Sunday, October 25, 2009


How often do I lecture a group of professionals on the value of using the language of “I hope”?
Pretty often, I guess. It is, after all, one of my favourite hope ideas. “Get things going,” I say, “by asking your clients to identify their hopes in the language of I hope. Get it out there on the table,” I say. “Find out what they are hoping for.” And though I’d hope to report that my lesson is well received with open minds by excited professionals who can hardly wait to go back to work so they can try it, well, I suspect the reality falls somewhere short of my hope.
Thinking about this brings to mind several related experiences from my past. In each experience, I was at a bowling alley, throwing wobbly misguided balls down the stretch. In each of the experiences, some well-meaning and overly optimistic on-looker left a comfortable seat to stand by my side. There would be words of encouragement to me, “A little coaching will fix this problem. Stand a little more to the left when you throw.”
To the left I would stand. Into the left gutter would go the ball. “Stand a little more on an angle,” the coach would say, adjusting my shoulders slightly after bringing me the next ball. Right gutter for sure.
“Bend your knees a little,” the patient coach would urge. A weak ball would wander down the alley, stopping somewhere near the end.
“Do exactly the same thing harder,” the coach would enthuse. Left gutter ball again.
And so it would go, for a while anyway, until the coach had exhausted all possibilities. All coaching considered, bowling balls are mysteriously independent objects when placed in my hands. Needless to say, I haven’t been bowling lately.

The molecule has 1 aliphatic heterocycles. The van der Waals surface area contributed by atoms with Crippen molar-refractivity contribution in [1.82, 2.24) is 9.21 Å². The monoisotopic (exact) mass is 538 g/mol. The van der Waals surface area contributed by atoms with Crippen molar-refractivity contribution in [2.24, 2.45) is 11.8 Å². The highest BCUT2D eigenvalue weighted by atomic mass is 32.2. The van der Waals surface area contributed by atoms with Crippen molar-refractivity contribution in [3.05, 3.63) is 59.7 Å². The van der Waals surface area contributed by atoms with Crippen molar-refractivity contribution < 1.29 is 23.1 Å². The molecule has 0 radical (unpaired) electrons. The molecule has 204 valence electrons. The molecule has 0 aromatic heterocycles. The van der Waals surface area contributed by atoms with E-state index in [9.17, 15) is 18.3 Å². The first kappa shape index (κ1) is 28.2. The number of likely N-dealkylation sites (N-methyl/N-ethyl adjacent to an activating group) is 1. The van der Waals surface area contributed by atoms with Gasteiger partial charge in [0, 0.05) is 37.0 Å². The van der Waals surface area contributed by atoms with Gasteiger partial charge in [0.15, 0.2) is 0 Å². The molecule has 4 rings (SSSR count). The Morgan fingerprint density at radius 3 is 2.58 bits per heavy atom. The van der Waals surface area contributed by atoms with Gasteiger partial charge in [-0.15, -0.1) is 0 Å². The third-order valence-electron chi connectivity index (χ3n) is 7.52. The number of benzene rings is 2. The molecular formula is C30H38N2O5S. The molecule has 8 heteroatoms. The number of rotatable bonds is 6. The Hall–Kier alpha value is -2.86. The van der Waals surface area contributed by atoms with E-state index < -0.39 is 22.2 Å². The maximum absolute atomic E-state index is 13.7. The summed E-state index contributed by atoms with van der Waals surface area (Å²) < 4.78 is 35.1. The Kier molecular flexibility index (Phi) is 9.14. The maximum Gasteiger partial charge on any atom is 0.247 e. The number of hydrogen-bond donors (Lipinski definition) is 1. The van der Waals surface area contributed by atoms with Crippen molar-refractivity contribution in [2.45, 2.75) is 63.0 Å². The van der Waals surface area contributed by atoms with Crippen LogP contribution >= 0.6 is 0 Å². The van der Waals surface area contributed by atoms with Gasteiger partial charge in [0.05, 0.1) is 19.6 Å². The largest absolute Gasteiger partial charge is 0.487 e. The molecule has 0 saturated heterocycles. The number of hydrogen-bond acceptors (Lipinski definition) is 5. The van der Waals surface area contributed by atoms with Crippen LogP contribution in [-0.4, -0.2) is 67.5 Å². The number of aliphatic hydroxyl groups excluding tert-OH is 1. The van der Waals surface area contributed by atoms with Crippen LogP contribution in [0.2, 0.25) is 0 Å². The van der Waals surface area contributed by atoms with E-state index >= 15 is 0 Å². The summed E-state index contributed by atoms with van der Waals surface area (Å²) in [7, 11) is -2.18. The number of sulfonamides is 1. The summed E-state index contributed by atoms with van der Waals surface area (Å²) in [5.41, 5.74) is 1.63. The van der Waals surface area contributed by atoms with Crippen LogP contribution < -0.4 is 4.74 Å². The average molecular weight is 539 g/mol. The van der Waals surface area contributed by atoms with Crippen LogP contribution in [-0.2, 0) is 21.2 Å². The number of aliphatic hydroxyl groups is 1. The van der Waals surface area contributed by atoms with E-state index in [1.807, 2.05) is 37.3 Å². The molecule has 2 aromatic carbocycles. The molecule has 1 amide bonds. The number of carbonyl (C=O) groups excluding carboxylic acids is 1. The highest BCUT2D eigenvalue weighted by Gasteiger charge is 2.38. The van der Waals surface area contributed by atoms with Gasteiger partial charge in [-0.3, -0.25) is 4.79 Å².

I work so easily in the language of I hope, as easily as some people work a bowling ball down an alley. My client files invariably contain lists of hopes, hopes we explore together, hopes that change over time, hopes that get discarded, hopes that flower brighter than spring lilacs, hopes I look back on time and time again. The conversations that generate hope lists are the foundational building blocks of my work. They support a structure of communication in which hope is an explicit ally as well as an implicit support. I nurture them. I cherish them. Just how others manage without a good list of hopes to get them started is surely a wonder to me.
“Use the language of I hope to start a discussion with your patients,” I suggest at a workshop with a mental health team. I give a few examples from hope lists I have known.
A doctor pipes up. “I don’t really see the value of these hopes,” he says honestly, but not unkindly. “I am hoping the patients will take medication and they are hoping not to take medication. How is that getting us anywhere?”
“Oh,” say I. “This is only the beginning of a much longer conversation. Once you’ve told them you hope they’ll take medication, you need to tell them why you hope that, to inspire their hope by letting them know what changes you expect to see when they start taking the medication. You need to help them understand the reasons why you are recommending it, the good results you see in their future. If they are hoping not to take medication, the chances are that they are afraid of something. Perhaps you can replace their fear with hope.”
A silence falls. A gap has opened up between me and the doctor. In this room in front of these others, I don’t know quite how to bridge it. It would take role-playing. It would take practice. It would take hard work for my ideas to inform his understanding. And so ends the conversation. It’s only a workshop after all.
I have a feeling that it will take a long conversation to make me a better bowler. Somewhere there’s a gap of understanding between the coaches’ ideas about my body position and my ability to imagine where the ball will go once it has left my hand. So far I’ve yet to launch a ball under the gaze of an optimistic on-looker who could truly make me believe it would be worth my effort to strike out on a journey across the gap. But I’d work at it—honest I would—if only more professionals would be willing to give the language of I hope a fair chance.

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